Failure to rehabilitate families displaced by national park detrimental to humans, wildlifeWhile humans live in constant fear of wild animal attacks, the latter find their natural habitats disturbed by human activities.
The Dakka camp is nestled amidst the forests in one of the core areas of Shuklaphanta National Park. The camp is home to around 604 families displaced during the construction and expansion of the national park that started in 1977 and concluded in 2007.
When the park expanded its eastern front, dozens of settlements were displaced and around 5,200 families were rehabilitated by the Ministry of Forest and Environment. Hundreds of families now reside in various camps—Dakka, Tarapur and Lallare—set up inside the park over the years. Among the displaced camps, Dakka is the largest while Tarapur camp houses 180 families and Lallare 13 families.
Living inside the camps is difficult and unsafe, with the residents left with constant fear of wild animals which not only threaten their lives but also destroy the crops they grow. Meanwhile, the close proximity in which humans and animals live inside the park has not just affected humans but also the wildlife.
While humans live in constant fear of wild animal attacks, the latter find their natural habitats disturbed by human activities leading to frequent human-wildlife conflicts.
“Our life is hell inside the forest,” said Hirasingh Bhandari, 65, who lives in the Dakka camp. “We try to grow crops for our own consumption but the animals get to them before we do. When the elephants enter the settlement, we forget about protecting the crops. We have to run for our lives.”
One person was killed by an elephant in the Dakka camp last year, according to Bhandari.
After its expansion on the eastern side, the Shuklaphanta National Park now spreads across 305 sq km. Though it is among the smaller national parks in Nepal, it boasts as many as 36 tigers, according to the latest census.
The presence of humans inside the protected area has proved detrimental to the growing tiger population, say conservationists.
According to Lakshmiraj Joshi, chief of the Suklaphanta Conservation Programme under the National Nature Conservation Fund, the tiger density is less on the east of the Chaudar river and negligible in the expanded east zone. Most of the tiger population is concentrated in the original area of the national park, Joshi said.
“Only a few of the big cats venture into the expanded territory but they don’t settle there. They tend to come back to their original habitat,” he said.
The presence of human settlements inside the park area deters the tigers from moving freely, Joshi added.
“Infrastructure development activities inside the park area also affect the movement of tigers,” he said. “The second phase of the Mahakali irrigation project is underway and so is the construction of the Kaluwapur-Belauri road section and the East-West Highway. The construction of the Mahakali irrigation project to the north has divided the park into different sections. This has hindered the movement of wild animals inside the park area.”
Dakka and Tarapur camps sit between Laljhadi Mohana Protected Area and Shuklaphanta National Park. This narrow junction between the two protected areas is the traditional route used by wild animals but the presence of humans in the bio-corridor has affected the movement of wild animals, according to Manoj Air, assistant conservation officer of the park.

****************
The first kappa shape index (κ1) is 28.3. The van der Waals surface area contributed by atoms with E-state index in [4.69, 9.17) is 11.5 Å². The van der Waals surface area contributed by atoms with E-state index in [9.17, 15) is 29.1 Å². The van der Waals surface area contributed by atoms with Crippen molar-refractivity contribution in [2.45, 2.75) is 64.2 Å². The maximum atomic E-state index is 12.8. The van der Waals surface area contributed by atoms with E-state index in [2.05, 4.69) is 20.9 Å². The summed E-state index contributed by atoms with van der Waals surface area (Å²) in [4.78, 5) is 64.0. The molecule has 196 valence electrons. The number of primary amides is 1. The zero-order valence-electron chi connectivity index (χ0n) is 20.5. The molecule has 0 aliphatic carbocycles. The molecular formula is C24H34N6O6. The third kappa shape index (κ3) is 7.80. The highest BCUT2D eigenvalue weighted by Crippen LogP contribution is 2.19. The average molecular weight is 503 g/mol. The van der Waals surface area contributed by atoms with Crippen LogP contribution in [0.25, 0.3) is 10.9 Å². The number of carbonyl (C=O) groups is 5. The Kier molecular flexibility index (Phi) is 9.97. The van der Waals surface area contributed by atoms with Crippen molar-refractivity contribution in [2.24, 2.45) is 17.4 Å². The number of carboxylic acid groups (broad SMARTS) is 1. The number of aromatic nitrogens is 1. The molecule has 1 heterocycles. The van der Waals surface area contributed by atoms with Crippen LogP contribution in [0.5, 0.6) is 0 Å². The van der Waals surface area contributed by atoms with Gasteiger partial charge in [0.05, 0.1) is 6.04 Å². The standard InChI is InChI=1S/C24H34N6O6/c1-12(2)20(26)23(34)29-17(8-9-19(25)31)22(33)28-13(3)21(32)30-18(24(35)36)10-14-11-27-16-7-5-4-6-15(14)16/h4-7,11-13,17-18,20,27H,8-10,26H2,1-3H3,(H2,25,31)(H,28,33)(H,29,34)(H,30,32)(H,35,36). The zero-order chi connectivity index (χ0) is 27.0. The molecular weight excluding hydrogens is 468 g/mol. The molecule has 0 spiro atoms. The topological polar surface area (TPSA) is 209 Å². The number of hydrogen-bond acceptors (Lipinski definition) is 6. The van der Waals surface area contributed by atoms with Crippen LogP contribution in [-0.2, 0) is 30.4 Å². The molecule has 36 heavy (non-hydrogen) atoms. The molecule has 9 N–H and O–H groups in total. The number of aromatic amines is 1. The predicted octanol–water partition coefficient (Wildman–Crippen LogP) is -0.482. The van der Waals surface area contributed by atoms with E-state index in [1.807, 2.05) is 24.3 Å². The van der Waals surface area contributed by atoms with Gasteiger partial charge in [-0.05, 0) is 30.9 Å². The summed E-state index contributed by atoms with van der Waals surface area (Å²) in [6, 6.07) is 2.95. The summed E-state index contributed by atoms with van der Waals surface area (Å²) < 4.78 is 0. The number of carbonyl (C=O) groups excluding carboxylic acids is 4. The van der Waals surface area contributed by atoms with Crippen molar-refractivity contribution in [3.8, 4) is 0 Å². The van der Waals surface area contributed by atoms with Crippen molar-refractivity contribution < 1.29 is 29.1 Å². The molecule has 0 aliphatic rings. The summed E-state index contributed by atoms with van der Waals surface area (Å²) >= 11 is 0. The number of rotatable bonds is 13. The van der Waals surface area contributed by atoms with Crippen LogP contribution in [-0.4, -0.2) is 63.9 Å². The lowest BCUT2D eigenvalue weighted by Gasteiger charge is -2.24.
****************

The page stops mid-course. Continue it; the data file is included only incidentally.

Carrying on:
Earlier, herds of elephants migrating from Dudhuwa National Park of India through Laljhadi forest would make their way back within a month or two of their arrival but in the past few years they haven’t been able to return because their traditional route is blocked by human settlements. “This is why elephants are increasingly entering human settlements and wreaking havoc,” said Air.
According to Air, officials from the Pilibhit Tiger Reserve in India have also reported an increase in elephant-human confrontations. “The traditional bio-corridor has been encroached upon by human settlements,” Air said. “The elephants find humans in their path and end up destroying huts and attacking people.”
The park lies close to the Indian border and is thus located strategically close to Indian national parks and tiger reserves like the Dudhwa and Jim Corbett national parks and Pilibhit Tiger Reserve and Kishanpur Wildlife Sanctuary, a tiger reserve, which lies contiguous to the south of Shuklaphanta.
The encroachment of the eastern front of the park by humans has deterred the growth of forests too, Air said. “People have started cultivating forest land and have taken up agriculture. They rear livestock in the forest which become easy prey to wild animals,” he said.
So far, 31 commissions and working groups have been formed for the rehabilitation of those displaced during the expansion of the reserve. But none of these groups has found rehabilitation solutions with a majority of them spending their time deciding the actual number of the displaced.
According to data submitted by the 28th commission, there are 1,480 families who need rehabilitation whereas the previous commission put the number at 2,473 families.
The 30th commission recommended providing 10 kathas of land or Rs6 million compensation to the displaced families but that recommendation is yet to be implemented.
The 31st commission was formed a week ago. But the displaced have very little faith in the latest commission. “The election is near so they have formed another commission once again. I don’t have any hope of rehabilitation or compensation anymore,” said Manbir Oda, 50, who lives in the Dakka camp. “They could have used the money invested in forming commissions and groups for the direct benefit of the displaced. But they choose to waste it on forming commissions and organising meetings.”